I get your point. Let’s look at it this way. The notional is specified in volatility terms which means $100K per vega. The variance units is approximate Vega Notional divided by 2 x Volatility strike. Because of this, you have already converted the Variance Notional from Vega Notional. In this case, the variance notional is $100K/(2x20) = $2,500.

=> Variance = 400, therefore, Volatility is = {\sqrt{400}} which is 20. This is consistent to the formula. (Don’t look at it in percentage and convert it to 0.2, otherwise you will be confused)

P.S. The notional amount of a variance swap is scaled from the notional amount of a vega volatility.

Appreciate your reply, Pyng!
Yes, i get it. When variance = 400. Volatility must be 20. LOL
Just whyyyy can’t I look at it in percentage like everywhere else in the book?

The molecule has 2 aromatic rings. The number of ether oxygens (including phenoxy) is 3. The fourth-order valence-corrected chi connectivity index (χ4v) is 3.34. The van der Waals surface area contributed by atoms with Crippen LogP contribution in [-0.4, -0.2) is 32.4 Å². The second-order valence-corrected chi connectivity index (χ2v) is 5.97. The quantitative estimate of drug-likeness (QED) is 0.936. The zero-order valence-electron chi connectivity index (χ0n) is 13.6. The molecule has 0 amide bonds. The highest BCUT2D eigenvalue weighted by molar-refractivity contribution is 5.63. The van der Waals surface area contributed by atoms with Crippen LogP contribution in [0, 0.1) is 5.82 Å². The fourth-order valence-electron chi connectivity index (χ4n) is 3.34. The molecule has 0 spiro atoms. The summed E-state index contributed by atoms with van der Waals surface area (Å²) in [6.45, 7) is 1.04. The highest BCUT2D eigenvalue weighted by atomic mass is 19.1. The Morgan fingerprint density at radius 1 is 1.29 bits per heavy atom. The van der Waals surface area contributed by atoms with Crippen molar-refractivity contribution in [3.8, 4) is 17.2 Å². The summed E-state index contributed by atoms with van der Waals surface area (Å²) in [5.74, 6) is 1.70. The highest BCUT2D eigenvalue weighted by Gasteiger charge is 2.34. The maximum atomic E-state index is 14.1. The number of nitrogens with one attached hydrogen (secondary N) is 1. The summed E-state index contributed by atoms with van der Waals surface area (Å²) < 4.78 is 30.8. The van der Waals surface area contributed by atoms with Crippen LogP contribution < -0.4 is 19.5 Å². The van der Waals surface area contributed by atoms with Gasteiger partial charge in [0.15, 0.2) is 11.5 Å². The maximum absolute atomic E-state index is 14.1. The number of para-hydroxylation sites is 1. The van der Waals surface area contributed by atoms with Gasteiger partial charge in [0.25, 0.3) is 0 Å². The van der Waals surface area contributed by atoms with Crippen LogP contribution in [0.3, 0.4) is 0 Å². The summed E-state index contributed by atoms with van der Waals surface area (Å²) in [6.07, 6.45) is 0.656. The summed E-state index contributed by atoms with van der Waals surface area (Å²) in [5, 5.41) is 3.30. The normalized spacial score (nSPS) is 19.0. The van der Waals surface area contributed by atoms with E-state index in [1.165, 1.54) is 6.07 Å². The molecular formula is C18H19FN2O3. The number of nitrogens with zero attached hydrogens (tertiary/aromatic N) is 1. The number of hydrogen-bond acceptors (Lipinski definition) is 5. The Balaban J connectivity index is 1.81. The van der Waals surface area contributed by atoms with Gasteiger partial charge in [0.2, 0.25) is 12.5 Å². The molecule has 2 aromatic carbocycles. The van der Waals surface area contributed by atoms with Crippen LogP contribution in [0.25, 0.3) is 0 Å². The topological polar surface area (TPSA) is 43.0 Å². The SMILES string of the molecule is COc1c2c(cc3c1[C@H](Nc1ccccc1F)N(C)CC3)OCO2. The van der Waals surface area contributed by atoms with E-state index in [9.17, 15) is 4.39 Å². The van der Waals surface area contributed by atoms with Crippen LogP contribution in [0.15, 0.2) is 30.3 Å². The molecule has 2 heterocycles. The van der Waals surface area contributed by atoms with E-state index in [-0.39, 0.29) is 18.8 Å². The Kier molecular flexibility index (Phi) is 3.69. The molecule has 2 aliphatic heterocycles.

Put it this way. If I owe you $3 (=300%), I am not willing to take the % off bc I would owe you $300…lol

Haha. I like that. Okay, if you want to look at it in percentage then I’ll show you here:

=> (0.045175 - 0.04) x 25,000,000 = 129,375

Where 25M = 2,500 x 10,000

Remember as I stated above $100K per vega

So, by using the same scaling factor which is 10,000

=> [(0.045175 x 10,000) - (0.04 x 10,000)] x 25M/10,000 = 129,375

Hope this helps.

I dont get this: Where 25M = 2,500 x 10,000
Shouldn’t you x 100?

Thanks for trying to help.

  • Volatility : 100 bps = 1%
  • Variance : (100 bps)^2 = (1%)^2

Therefore, 10,000 = 0.0001

=> it is stated as 100K per vega, which means 100k per 1% of Volatility move

=> Therefore, the variance must be 2,500 per variance. So, the variance notional must be 25M by multiplied by 10,000

You see it?

Oh sorry i dont…:frowning:
I’ve been hung up on this for too long. I’ll either revisit or accept as it is.
Thanks again for the help!! I rest my case for now.

It’s okay buddy. It will come eventually. Pls take time to digest it. Just move on first and come back later. :slightly_smiling_face:

P.S. Don’t lose hope. Probably @S2000magician will come and help. :wink:

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Thanksss! I’ll try to stay hopeful and stay alive! : D